Emotional Competence Framework

The Consortium for Research on Emotional Intelligence in Organizations EI Framework
( www.eiconsortium.org )

  The Emotional Competence Framework

SOURCES: This generic competence framework distills findings from: MOSAIC
competencies for professional and administrative occupations (U.S. Office of Personnel
Management); Spencer and Spencer, Competence at Work; and top performance and
leadership competence studies published in Richard H. Rosier (ed.), The Competency
Model Handbook, Volumes One and Two (Boston : Linkage, 1994 and 1995), especially
those from Cigna, Sprint, American Express, Sandoz Pharmaceuticals; Wisconsin Power
and Light; and Blue Cross and Blue Shield of Maryland. Much of the material that
follows comes from Working with Emotional Intelligence by Daniel Goleman (Bantam,

  Personal Competence

Emotional awareness: Recognizing one’s emotions and their effects. People with this
• Know which emotions they are feeling and why
• Realize the links between their feelings and what they think, do, and say
• Recognize how their feelings affect their performance
• Have a guiding awareness of their values and goals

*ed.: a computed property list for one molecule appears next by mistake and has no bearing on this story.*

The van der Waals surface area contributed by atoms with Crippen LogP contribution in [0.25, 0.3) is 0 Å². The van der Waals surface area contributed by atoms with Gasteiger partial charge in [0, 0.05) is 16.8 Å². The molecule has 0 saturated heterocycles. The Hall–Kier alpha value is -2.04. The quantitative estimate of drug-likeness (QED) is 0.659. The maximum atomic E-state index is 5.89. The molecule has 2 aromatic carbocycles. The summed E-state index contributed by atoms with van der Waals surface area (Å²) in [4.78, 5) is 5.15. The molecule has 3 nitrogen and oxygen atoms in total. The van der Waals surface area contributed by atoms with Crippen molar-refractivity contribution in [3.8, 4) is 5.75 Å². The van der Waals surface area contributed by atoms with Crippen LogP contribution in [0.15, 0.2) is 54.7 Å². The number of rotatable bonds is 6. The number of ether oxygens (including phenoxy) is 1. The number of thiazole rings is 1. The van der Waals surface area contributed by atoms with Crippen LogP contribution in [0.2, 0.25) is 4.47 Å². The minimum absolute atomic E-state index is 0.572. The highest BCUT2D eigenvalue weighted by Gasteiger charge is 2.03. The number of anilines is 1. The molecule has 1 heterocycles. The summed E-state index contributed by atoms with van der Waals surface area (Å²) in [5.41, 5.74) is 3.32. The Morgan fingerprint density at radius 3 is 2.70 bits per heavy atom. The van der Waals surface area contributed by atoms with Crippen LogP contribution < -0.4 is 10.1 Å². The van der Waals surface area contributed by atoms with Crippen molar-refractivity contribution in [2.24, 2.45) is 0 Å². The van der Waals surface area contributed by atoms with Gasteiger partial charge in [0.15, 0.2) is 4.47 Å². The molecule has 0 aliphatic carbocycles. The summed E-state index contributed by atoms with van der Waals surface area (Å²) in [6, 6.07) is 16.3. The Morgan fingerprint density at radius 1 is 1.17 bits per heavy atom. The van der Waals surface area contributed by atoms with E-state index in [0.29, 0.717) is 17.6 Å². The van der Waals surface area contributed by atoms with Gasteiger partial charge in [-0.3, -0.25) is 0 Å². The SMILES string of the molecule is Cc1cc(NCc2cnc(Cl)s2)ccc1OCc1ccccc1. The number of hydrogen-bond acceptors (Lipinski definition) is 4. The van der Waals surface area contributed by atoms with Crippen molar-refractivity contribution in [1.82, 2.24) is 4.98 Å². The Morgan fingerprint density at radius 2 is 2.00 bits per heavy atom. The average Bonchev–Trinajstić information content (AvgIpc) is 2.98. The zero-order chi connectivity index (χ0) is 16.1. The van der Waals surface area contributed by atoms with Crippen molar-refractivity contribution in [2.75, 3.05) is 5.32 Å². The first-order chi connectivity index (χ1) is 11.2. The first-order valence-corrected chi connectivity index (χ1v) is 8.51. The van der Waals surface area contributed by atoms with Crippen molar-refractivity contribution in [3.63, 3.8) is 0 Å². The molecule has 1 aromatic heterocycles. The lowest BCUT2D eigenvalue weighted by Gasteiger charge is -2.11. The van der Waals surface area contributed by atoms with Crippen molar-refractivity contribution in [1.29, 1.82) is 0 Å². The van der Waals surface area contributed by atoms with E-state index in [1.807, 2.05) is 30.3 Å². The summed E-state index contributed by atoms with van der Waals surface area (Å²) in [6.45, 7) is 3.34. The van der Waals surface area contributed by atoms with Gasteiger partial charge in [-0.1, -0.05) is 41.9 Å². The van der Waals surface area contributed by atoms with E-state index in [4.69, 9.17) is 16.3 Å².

Accurate self-assessment: Knowing one’s strengths and limits. People with this
competence are:
• Aware of their strengths and weaknesses
• Reflective, learning from experience
• Open to candid feedback, new perspectives, continuous learning, and selfdevelopment
• Able to show a sense of humor and perspective about themselves
Self-confidence: Sureness about one’s self-worth and capabilities. People with this
• Present themselves with self-assurance; have “presence”
• Can voice views that are unpopular and go out on a limb for what is right
• Are decisive, able to make sound decisions despite uncertainties and pressures

The Consortium for Research on Emotional Intelligence in Organizations EI Framework
( www.eiconsortium.org )


Self-control: Managing disruptive emotions and impulses. People with this competence:
• Manage their impulsive feelings and distressing emotions well
• Stay composed, positive, and unflappable even in trying moments
• Think clearly and stay focused under pressure
Trustworthiness: Maintaining standards of honesty and integrity. People with this
• Act ethically and are above reproach
• Build trust through their reliability and authenticity
• Admit their own mistakes and confront unethical actions in others
• Take tough, principled stands even if they are unpopular
Conscientiousness: Taking responsibility for personal performance. People with this
• Meet commitments and keep promises
• Hold themselves accountable for meeting their objectives
• Are organized and careful in their work
Adaptability: Flexibility in handling change. People with this competence:
• Smoothly handle multiple demands, shifting priorities, and rapid change
• Adapt their responses and tactics to fit fluid circumstances
• Are flexible in how they see events
Innovativeness: Being comfortable with and open to novel ideas and new information.